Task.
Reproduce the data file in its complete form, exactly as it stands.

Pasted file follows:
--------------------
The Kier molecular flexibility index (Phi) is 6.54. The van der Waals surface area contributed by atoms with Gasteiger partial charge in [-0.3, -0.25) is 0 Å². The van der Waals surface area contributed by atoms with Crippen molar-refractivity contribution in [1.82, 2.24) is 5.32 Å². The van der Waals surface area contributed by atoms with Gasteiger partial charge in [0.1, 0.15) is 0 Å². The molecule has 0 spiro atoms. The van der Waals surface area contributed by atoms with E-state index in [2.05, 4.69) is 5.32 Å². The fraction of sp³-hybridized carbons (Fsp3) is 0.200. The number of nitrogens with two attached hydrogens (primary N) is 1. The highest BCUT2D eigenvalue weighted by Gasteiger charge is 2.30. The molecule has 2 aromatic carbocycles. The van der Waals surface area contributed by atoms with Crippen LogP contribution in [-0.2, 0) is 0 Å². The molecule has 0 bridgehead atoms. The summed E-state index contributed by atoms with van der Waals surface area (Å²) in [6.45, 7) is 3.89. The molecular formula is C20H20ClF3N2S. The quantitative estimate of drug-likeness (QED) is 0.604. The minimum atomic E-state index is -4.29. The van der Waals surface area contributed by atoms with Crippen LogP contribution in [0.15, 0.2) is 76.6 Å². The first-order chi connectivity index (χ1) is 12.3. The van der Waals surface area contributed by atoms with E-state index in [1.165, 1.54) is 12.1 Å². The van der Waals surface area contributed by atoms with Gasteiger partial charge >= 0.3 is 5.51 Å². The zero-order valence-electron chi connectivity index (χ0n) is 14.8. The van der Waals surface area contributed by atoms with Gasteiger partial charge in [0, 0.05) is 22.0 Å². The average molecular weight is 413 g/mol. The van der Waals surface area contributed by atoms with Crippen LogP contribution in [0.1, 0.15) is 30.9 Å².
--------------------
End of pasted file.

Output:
The Kier molecular flexibility index (Phi) is 6.54. The van der Waals surface area contributed by atoms with Gasteiger partial charge in [-0.3, -0.25) is 0 Å². The van der Waals surface area contributed by atoms with Crippen molar-refractivity contribution in [1.82, 2.24) is 5.32 Å². The van der Waals surface area contributed by atoms with Gasteiger partial charge in [0.1, 0.15) is 0 Å². The molecule has 0 spiro atoms. The van der Waals surface area contributed by atoms with E-state index in [2.05, 4.69) is 5.32 Å². The fraction of sp³-hybridized carbons (Fsp3) is 0.200. The number of nitrogens with two attached hydrogens (primary N) is 1. The highest BCUT2D eigenvalue weighted by Gasteiger charge is 2.30. The molecule has 2 aromatic carbocycles. The van der Waals surface area contributed by atoms with Crippen LogP contribution in [-0.2, 0) is 0 Å². The molecule has 0 bridgehead atoms. The summed E-state index contributed by atoms with van der Waals surface area (Å²) in [6.45, 7) is 3.89. The molecular formula is C20H20ClF3N2S. The quantitative estimate of drug-likeness (QED) is 0.604. The minimum atomic E-state index is -4.29. The van der Waals surface area contributed by atoms with Crippen LogP contribution in [0.15, 0.2) is 76.6 Å². The first-order chi connectivity index (χ1) is 12.3. The van der Waals surface area contributed by atoms with E-state index in [1.165, 1.54) is 12.1 Å². The van der Waals surface area contributed by atoms with Gasteiger partial charge >= 0.3 is 5.51 Å². The zero-order valence-electron chi connectivity index (χ0n) is 14.8. The van der Waals surface area contributed by atoms with Gasteiger partial charge in [0, 0.05) is 22.0 Å². The average molecular weight is 413 g/mol. The van der Waals surface area contributed by atoms with Crippen LogP contribution in [0.1, 0.15) is 30.9 Å².